The youngster from Kerala is a promising goalkeeper, who had played a key role in India winning the 2010 World Cup opener against arch-rival Pakistan in Delhi. With this the colt has announced his arrival on the big time hockey. He was taken in for the Ordos Asian Champions Trophy after Adrian D'Souza fell through with his strong views on contemporary hockey (refer the last section of this post). 
He gained the confidence of Indian coach Jose Brassa, who fielded him for the Australian match in the Lanco Super Series Hockey 9s.. He saved a 25-yard penalty stroke against experienced Waseem Ahmad, which helped India to garner a point
He was selected ahead of his experienced counterpart Bharat Chetri due to the then coach Jose Brasa's intense confidence in him for the 2010 Azlan Shah Cup final. However that day was washed out by rain and the grand final agaisnt Korea could not be witnessed.
Tall Sreejesh is the first hockey international to emerge from the state of Kerala in many many years. He has figured in many junior tournaments, leading some of them, before now ensconed in the senior team. 
 Last International Appearance: 2011 Champions Challenge


Adrian D'Souza
Caps : 114
Born : Mumbai

Hockey, happened to Adrian as an accident, because the regular Goal-Keeper of his school team did not report for a game. Adrian played as the keeper, had a broken tooth and promised never to play keeper again. But his coach was impressed and Adrian has since never looked back. 
Adrian got his first break in the Air-India Hockey Academy as a 16 year old. After 3 years Adrian was representing India at the Athens Olympics. He made is international debut for the Men's National Team in January 2004 during the Sultan Azlan Shah Tournament in Kualalumpur, Malaysia.His name reflected in the Athens Olympics slot and did well when experienced Devesh Chauhan struggled to strike rhythm.. D'Souza represented his native country at the 2004 Summer Olympics, where India finished in seventh place.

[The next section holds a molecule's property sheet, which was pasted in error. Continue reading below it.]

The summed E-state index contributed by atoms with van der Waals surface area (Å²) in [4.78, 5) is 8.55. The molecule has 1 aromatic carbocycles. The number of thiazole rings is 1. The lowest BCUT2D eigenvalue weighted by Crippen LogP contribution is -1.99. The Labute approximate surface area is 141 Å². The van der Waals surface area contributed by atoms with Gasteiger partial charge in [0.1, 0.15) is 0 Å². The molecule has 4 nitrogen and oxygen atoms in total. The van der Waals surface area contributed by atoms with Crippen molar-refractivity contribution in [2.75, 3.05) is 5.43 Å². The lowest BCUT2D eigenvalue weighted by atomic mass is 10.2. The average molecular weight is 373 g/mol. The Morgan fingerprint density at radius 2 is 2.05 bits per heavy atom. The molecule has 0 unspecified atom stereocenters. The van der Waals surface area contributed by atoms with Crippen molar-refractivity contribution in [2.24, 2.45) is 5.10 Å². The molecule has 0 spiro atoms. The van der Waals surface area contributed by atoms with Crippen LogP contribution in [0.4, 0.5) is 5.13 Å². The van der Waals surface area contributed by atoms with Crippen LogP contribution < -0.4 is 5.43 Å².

Regarded as one of the most innovative and daring goal-keepers of recent times, Adrian bought the "Rushing technique" to the hockey field. Adrian was the captain of the India Junior Hockey team, which participated in the Rabobank 2005 Junior Hockey World Cup (Under 21s). His dream is to win an Olympic medal for the country. 
By the age of 23, Adrian was capped more than 100 times and played in all major field hockey tournaments, including the 2006 Hockey World Cup, 2006 Asian Games, 2007 Asia Cup and 2 Champions Trophies.
Adrian prefers to wear his lucky number 12 jersey while on the field. He also gets his helmets custom made by OBO. The designs are always made by him.
His international career was interrupted abruptly after he acted as the spokesperson of the team when they effectively staged a revolt against Hockey India in the early 2010.  
Last International Appearance: 2010 World Cup